California recently experienced its wettest winter in 122 years, a stark contrast to last year, when 95 percent of the state was plagued by drought. According to the U.S. Drought Monitor, the abundance of rainfall has now eliminated extreme drought and provided relief from the five-year bout of water scarcity.
Now that the immediate pressure is off, is it back to business-as-usual for California water utilities?
Clearly, the answer is no. As global climate change continues to affect weather patterns, California will see more frequent and dramatic shifts between drought and deluge. Utilities largely depend on selling a high volume of water to recover their cost of operations. Under California’s mandated conservation for the past two years, they have struggled financially.
Utilities need to adapt to this changing climate – both environmental and fiscal – to protect access to clean water. And increasingly, they are on their own in doing so: there’s no federal cavalry coming over the hill. Fortunately, the tools that the water utility sector needs to maximize operational and fiscal efficiency are now available and easily accessible. One approach is finding lost and hidden revenue in existing operations, taking advantage of the current economic conditions, such as low interest rates and high demand for yield-bearing investments, and adopting proven new technologies – all with the goal of meeting the existing and future needs of their customers.
For example, most water utilities operate archaic metering and billing processes that are both cost-intensive and data poor, resulting in significant lost revenue. Managing these business processes costs Californian water utilities $1.7 billion per year. Modernizing this vertical for the utility through new software-as-a-service solutions and advanced metering hardware can liberate approximately $300-600 million a year that can be used for infrastructure investments.
Advanced metering infrastructure (AMI) is another way to ensure the survivability of both revenue and resources. A typical water utility collects customers’ meter data on a monthly basis. With no reliable real-time performance data available, water and revenue often leak away. AMI, paired with sophisticated meter data management software, can help utilities protect vital revenue by identifying faulty meters in near real-time, before they become major headaches, while identifying real water leakage and waste.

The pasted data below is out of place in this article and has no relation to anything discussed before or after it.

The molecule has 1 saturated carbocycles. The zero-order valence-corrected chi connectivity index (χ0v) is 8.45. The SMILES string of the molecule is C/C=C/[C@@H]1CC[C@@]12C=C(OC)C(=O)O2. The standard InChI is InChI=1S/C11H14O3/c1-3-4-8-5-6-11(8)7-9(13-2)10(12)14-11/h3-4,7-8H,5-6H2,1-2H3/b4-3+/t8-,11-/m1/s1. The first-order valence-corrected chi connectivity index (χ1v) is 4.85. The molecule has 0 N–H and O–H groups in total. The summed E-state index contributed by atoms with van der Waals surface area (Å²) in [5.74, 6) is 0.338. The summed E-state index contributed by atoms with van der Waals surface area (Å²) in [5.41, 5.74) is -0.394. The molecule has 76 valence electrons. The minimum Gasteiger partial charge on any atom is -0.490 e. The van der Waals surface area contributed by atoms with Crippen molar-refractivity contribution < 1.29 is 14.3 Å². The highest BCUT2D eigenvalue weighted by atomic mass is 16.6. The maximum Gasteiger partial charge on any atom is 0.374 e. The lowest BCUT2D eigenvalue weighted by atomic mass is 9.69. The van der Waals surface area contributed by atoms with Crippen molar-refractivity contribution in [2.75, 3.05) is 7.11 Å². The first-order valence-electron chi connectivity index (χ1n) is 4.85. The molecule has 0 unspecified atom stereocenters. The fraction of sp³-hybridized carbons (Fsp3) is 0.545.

The issue of aging infrastructure is not unique to California. The American Society for Civil Engineers recently gave United States infrastructure a grade of D+ (note, this includes all infrastructure, not just water utilities). According to the American Water Works Association (AWWA), it will take an investment of one trillion dollars to modernize our nation’s water infrastructure over the next 25 years. This investment is not coming. While the current administration in Washington has proposed a $1 trillion infrastructure fund to support investment in all infrastructure, only a small portion will be dedicated to the water sector. If approved, the proposed financing would triple the $0.8 billion currently allocated to the Drinking Water State Revolving Fund (DWSRF) and dedicate $2.5 billion to our national water infrastructure each year. And Congress’s most recent legislation, the Water Infrastructure Finance and Innovation Act, which aims to make water projects more financeable, only supplements the DWSRF with one billion dollars. We are a few zeros off.
Ultimately, water utilities in California and across the country need to take control; it is no longer possible to depend on government support – or on passing costs along to customers. While we cannot predict the future, we can be fairly certain that we won’t eliminate a changing climate and failing infrastructure from the conversation any time soon. As water utilities across the country start to act against future uncertainty, it is essential that they take advantage of all tools in their arsenal, like advanced software solutions, to protect our clean water future.